This includes providing practical information about the court process, as well as emotional support to help witnesses feel more confident when giving evidence. Support from the Witness Service is free, confidential, impartial, and independent from the statutory services that make up the criminal justice system.

Explaining what a day in his role looks like, Ray says, “I get up around 7:15am and arrive at court for 9 o’clock. There’s usually myself and another volunteer working at one time and we’ll start by looking at the schedule prepared by our team leader.

“This gives us an idea of how many witnesses we’ll be looking after that day and allows us to decide who’ll be taking each case. We then liaise with the Crown Prosecution Service and the ushers, and then the day starts.

“Because no two cases are the same, every day is different. We get young people to elderly people coming in, from all different backgrounds and cultures. It’s a really good cross-section of the community and I like that – I’ve met a lot of interesting people.”

“Our role is to make what can be a very nerve-racking and stressful experience into something less scary”

Ray says, “The first thing we do is offer to make the person appearing as a witness a hot drink and allow them to get settled. Very often, when people come to court for the first time, the only knowledge they have of it is from television programmes. So we talk to them about how the day will go, what the procedures look like, and give space for any questions.

“Our role is to make what can be a very harrowing, nerve-racking, and stressful experience into something less scary – to put them at ease, reassure, and support them. While we can’t advise them, we’re there as moral support during the time that they’re giving evidence.”

In some cases, witnesses can request a pre-trial visit, where a Witness Service volunteer like Ray gives them a tour of an empty court; explaining who sits where and the order that things go, to allow them a better understanding of what to expect on the day.

Ray says, “The difference that we see in people between being very nervous during their first visit at court to being confident in what they’re doing when they come back to give evidence is very gratifying.”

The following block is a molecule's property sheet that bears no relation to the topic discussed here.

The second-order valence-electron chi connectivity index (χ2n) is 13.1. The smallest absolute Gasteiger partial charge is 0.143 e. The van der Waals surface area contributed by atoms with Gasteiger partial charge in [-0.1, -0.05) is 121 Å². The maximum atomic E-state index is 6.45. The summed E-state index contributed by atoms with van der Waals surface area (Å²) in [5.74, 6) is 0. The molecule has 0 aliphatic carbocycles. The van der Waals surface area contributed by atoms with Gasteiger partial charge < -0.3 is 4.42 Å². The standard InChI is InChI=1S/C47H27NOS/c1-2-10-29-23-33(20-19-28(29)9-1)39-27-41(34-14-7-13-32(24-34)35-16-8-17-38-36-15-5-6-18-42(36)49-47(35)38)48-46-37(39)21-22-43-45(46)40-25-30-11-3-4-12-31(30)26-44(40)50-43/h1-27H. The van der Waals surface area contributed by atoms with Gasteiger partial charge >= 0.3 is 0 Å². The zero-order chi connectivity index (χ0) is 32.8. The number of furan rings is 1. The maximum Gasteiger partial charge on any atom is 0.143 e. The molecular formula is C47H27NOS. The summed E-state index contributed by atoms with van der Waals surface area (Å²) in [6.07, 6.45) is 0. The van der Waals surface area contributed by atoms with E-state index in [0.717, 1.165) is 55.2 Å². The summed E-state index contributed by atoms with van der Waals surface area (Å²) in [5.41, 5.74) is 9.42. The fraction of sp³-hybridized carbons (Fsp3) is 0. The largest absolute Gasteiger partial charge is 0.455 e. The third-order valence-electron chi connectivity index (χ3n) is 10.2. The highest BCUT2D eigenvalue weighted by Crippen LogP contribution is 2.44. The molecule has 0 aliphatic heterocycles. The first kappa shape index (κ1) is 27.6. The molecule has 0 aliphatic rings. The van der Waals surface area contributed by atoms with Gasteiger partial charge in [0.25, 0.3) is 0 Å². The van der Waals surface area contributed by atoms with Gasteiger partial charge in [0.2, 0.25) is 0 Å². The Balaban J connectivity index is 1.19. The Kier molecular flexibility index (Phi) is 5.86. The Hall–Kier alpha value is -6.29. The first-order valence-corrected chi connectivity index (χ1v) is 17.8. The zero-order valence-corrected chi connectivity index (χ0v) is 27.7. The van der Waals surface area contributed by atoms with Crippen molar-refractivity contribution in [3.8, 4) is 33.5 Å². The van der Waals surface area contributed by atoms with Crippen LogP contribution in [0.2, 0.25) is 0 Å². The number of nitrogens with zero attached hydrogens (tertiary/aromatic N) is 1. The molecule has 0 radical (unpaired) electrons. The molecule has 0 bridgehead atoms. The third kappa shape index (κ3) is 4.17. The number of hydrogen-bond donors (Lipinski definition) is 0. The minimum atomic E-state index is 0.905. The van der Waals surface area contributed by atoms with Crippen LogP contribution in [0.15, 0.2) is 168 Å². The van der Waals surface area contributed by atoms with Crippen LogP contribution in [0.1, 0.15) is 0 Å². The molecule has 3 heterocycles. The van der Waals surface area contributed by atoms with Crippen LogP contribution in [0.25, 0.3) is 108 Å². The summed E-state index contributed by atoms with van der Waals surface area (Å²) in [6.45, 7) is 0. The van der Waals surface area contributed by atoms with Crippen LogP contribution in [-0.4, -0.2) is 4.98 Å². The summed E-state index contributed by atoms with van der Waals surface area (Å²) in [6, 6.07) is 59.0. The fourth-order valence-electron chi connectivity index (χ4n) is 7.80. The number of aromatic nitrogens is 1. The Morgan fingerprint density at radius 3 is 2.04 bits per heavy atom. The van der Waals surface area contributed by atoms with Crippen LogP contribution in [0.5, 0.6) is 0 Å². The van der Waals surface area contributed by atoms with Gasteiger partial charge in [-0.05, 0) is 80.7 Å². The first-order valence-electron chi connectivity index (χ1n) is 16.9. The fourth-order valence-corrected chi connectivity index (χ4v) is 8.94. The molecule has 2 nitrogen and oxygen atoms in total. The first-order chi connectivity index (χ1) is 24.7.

Witness Service volunteers can also be tasked with looking after vulnerable and intimidated witnesses.

Ray says, “It can be challenging sometimes. For example, we occasionally get young people who have been sexually assaulted or abused in some way. This can be distressing, because you naturally worry about people like that.

“But we make it as comfortable as we can for them in our suite of offices. We have football tables and other things that they can play with, just to help take the stress off of them while they’re waiting.”

“You have to be a good listener – if you don’t listen, you don’t learn”

Having come from an entirely different career background, when asked what skills he thought were most important in his role as a Witness Service volunteer, Ray explained that a lot of it comes down to having good people skills and life experience.

He says, “You have to have sincerity and empathy towards others, and you have to be a good listener – if you don’t listen, you don’t learn.

“I find helping others through a difficult time really rewarding, and life experience in a role like this is also so valuable. It’s these life skills, as opposed to business skills, that I’ve found to be the most beneficial.

“Volunteering for Citizens Advice is an extremely worthwhile, gratifying experience. You don’t get paid financially, but you do get rewarded in a different way – through fulfillment. So, if you’re considering it I’d just say go for it, you won’t regret it.”

Ray says that he intends to volunteer for Citizens Advice Witness Service for as long as possible; explaining, “As long as I can keep going physically and mentally, I would hope to continue for as long as I can.”

If you’re interested in doing something like Ray, check out our article; Why volunteer for Citizens Advice? You can also find out more about volunteering with the Witness Service on the Citizens Advice website, or browse other available voluntary roles on our website.

Are you feeling inspired by Ray’s story? Or do you have a story of your own that you’d like to share? We’d love to hear from you in the comments below.